So Turkish sultans destroyed printed books in favor of religion-based calligraphy, thereby nullifying progress in science and the arts, while the West applied science to field artillery, and won the day over swords. Next is democracy and property rights. George Washington supported ownership of land by everyone (albeit not slaves), while Simon Bolivar's rebellion in the South (against Spain's elitist conquests) did not then grant ordinary citizens the same rights of property and votes. Thus, South America, even with equally vast natural resources, became mired in dysfunctional tyrannies and social unrest while the United States went forward into enlightened progress and freedom. The other killer apps are Medicine, Consumerism, and the Work Ethic. Ferguson places emphasis on this last, showing that Protestant religion (as opposed to Islamic or even Catholic faiths) has inspired industry, and has spread to China in recent years (while declining in Europe, resulting in fewer hours worked there, and an increase in debt.) The reason for the Protestant work ethic's decline in Europe is due to state sponsored (and fewer) churches, while in America there is competition among many churches, and full separation of church and state. (Which is not to say Protestant religion is not without corruption too.)

The most important point Ferguson makes is that these apps apply to all societies, and history shows that no civilization has dominated for long. China is now applying these apps in ways they never have before, and gaining ground over the United States. Brazil has applied the apps to get out of debt, and while there is still social turmoil and corruption there, many Brazilians enjoy such prosperity that they have been buying second homes and condos in Miami by the hundreds, and at bargain rates after our near economic collapse (due in part to our substitution of predatory banking over manufacturing.) Are we doomed to fall soon? That is uncertain. What is certain is that Asian countries have discovered our roots, and are exploiting them now and for the first time, and this forebodes huge environmental hazards as well as a relative decline in Western standards of living. Ferguson's newest book is The Great Degeneration--How Institutions Decay and Economies Die. It's read by Paul Slack.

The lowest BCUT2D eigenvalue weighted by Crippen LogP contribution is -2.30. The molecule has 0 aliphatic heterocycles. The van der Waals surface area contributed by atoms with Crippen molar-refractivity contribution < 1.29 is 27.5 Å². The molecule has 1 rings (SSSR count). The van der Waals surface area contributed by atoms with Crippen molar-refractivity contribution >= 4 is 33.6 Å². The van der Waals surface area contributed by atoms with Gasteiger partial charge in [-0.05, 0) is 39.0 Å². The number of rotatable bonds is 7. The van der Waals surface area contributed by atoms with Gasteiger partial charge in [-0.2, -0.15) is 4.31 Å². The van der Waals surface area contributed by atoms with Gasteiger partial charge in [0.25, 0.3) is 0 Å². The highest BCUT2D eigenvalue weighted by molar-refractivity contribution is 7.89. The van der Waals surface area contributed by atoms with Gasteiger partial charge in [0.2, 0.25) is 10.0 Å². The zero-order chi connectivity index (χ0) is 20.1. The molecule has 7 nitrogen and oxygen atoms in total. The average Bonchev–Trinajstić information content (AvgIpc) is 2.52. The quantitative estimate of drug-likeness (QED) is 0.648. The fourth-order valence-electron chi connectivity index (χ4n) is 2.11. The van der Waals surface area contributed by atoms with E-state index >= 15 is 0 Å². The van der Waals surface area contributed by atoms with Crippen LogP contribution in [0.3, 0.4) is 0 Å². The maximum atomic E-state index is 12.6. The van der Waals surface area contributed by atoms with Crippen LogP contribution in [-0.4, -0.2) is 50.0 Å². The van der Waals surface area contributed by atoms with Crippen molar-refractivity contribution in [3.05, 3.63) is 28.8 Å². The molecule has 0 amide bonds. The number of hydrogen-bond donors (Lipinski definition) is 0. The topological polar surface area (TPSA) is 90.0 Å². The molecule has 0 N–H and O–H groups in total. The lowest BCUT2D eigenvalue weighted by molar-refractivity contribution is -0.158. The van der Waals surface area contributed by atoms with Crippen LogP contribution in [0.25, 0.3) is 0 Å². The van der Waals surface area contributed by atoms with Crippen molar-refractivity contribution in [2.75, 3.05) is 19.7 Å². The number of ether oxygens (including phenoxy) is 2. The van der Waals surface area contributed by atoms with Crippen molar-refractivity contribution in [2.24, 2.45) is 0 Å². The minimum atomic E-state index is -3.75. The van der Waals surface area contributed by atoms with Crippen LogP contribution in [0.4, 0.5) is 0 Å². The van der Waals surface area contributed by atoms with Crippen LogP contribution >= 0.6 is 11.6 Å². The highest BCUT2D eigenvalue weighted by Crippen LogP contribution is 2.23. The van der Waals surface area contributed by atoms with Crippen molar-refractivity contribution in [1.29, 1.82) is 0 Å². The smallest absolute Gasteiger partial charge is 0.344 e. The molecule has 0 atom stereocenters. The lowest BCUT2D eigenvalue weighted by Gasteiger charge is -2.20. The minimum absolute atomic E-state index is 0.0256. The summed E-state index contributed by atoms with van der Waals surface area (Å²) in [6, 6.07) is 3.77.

(Making news is someone in Florida winning over half a billion dollars in the Powerball. Coincidentally, my novel THE INSTANT CELEBRITY is about a $552 Million Florida Powerball winner who disappears, buys a Caribbean island, and finances an attack on a corrupt dictator so that he can reemerge a hero. The audiobook version is "Fame Island," read by Emmy winning film actor Kris Tabori.)


2013 Past Columns